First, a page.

New $70m St Kitts solar plant is partnership, not takeover!

Get our headlines on WHATSAPP: 1) Save +1 (869) 665-9125 to your contact list. 2) Send a WhatsApp message to that number so we can add you 3) Send your news, photos/videos to

By: Staff Writer

December 25, 2020

A new solar energy project for the St. Kitts and Nevis energy company, SKELEC, will not be a foreign takeover but rather is just a long term partnership with the provider and the government.

Anil Srivastava, chief executive officer of Leclanché- the company tasked with transforming the St Kitts energy company into a solar powered entity- told Caribbean Magazine Plus: “The long-term agreement between Leclanché, SKELEC and the government of St. Kitts and Nevis is a positive arrangement between the three parties that demonstrates the benefits of a public-private partnership. Each organization’s role is clearly defined, and all parties have much to gain through this collaboration.”

Anil Srivastava, chief executive officer of Leclanché

“The benefit to SKELEC is that it allows the government owned utility to increase capacity of renewable energy without significant upfront capital. For Leclanché, the agreement allows its investment to be amortized over a 20-25 year period (from construction through ongoing operation of the power project). Leclanché is incentivized to build and manage the project at peak capacity.”

“This novel arrangement of solar plus storage- or providing battery storage as a service- presents a cost-effective alternative to diesel generation as well as being environmentally sound. Over the life of the agreement, the project will generate considerable cost savings to SKELEC, the government and the people of St. Kitts and Nevis.”

The Government of St. Kitts and Nevis along with the state-owned St. Kitts Electric Company (SKELEC) and Leclanché, broke ground on a landmark solar generation and storage project that will provide between 30 percent to 35 percent of St. Kitts baseload energy needs for the next 20 to 25 years while reducing carbon dioxide emissions by more than 740,000 metric tons.

Mr Srivastava said that this project provides a “strong example” for other Caribbean and Central American countries to follow along their solar energy ambitions. He said: “This project provides a strong example for other Caribbean and Central American nations on how to create a public-private partnership which is a win-win for all parties. Clearly, the cost of a new energy plant may be prohibitive for some island and regional governments. So, focusing on the desired outcome – reliable and renewable energy production – should be the main consideration. As an important side note, Leclanché’s green power plant will allow for future additional sources of clean energy to be added into the mix to support St. Kitts’ goal of 100 percent renewable energy.”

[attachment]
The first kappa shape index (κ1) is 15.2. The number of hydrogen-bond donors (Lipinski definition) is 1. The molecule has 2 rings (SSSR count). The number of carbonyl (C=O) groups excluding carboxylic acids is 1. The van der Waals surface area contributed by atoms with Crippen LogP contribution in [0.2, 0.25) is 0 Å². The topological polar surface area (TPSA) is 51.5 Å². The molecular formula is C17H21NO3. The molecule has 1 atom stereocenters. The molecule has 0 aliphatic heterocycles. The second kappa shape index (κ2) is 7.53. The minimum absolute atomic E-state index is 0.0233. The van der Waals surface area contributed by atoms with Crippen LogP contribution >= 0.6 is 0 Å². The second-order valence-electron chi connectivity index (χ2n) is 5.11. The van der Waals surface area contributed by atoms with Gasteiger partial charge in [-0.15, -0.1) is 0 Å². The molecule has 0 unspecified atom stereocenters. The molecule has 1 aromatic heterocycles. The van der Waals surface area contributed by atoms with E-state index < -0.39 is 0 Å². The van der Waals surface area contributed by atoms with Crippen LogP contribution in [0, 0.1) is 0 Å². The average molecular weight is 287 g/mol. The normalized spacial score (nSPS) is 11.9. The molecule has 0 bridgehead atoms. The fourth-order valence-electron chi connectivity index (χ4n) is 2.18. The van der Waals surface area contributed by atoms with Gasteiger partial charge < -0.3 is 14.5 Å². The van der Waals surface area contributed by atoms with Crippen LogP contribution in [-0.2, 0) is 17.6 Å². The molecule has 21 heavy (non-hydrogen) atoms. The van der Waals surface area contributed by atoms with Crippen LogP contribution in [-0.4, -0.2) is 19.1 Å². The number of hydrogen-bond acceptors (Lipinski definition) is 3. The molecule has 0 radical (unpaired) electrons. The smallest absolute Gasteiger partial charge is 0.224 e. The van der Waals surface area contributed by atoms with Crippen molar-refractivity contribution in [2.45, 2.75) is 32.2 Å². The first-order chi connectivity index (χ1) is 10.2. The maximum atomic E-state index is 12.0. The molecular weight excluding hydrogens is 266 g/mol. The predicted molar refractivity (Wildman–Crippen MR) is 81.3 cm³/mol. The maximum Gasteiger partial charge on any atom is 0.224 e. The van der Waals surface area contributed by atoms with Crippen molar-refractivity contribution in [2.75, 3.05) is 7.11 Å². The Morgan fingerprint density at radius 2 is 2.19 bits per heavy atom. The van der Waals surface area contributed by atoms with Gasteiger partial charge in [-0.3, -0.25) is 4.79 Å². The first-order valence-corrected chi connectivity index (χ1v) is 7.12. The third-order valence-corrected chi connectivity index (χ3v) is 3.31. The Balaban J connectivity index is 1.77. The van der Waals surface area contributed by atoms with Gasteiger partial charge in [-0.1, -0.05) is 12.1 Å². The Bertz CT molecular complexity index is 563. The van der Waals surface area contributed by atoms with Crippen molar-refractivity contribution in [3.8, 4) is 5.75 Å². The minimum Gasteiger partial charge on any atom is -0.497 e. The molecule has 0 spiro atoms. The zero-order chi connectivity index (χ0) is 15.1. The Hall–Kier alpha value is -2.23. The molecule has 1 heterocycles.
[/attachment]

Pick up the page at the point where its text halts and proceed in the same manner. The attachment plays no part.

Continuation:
This $70m microgrid project is being built by Leclanché, a world leading energy storage company, which will serve as the prime engineering, procurement and construction (EPC) contractor for this project.   Leclanché will provide a turnkey solar plus storage solution together with its main subcontractor Grupotec, headquartered in Valencia, Spain, an experienced engineering and construction firm and leader in the photovoltaic energy sector. Leclanché will own and operate the facility under its strategic build, own and operate model through its SOLEC Power Ltd subsidiary with partner Solrid Ltd.

Construction and start-up will take approximately 18 months. The project consists of a fully integrated 35.7 MW solar photovoltaic system (solar field) and a 14.8 MW / 45.7 MWh lithium-ion battery energy storage system (BESS) utilizing Leclanché’s proprietary energy management system software. Upon completion, the St. Kitts project will be the largest solar generation and energy storage system in the Caribbean and a model for other island nations worldwide. In its first year of operation, the system will generate approximately 61,300 MWh of electricity with a 41,500 metric ton reduction of CO2 emissions.

Dr Timothy Harris, prime minister of St. Kitts and Nevis, said about the project at the groundbreaking that it, “marks a significant milestone for our citizens, tourist economy, our broader business community and indeed the entire Caribbean region, despite the delays caused by COVID-19. This visionary project will help secure our energy independence, provide long-term price stability and reduce our reliance on diesel fuel.”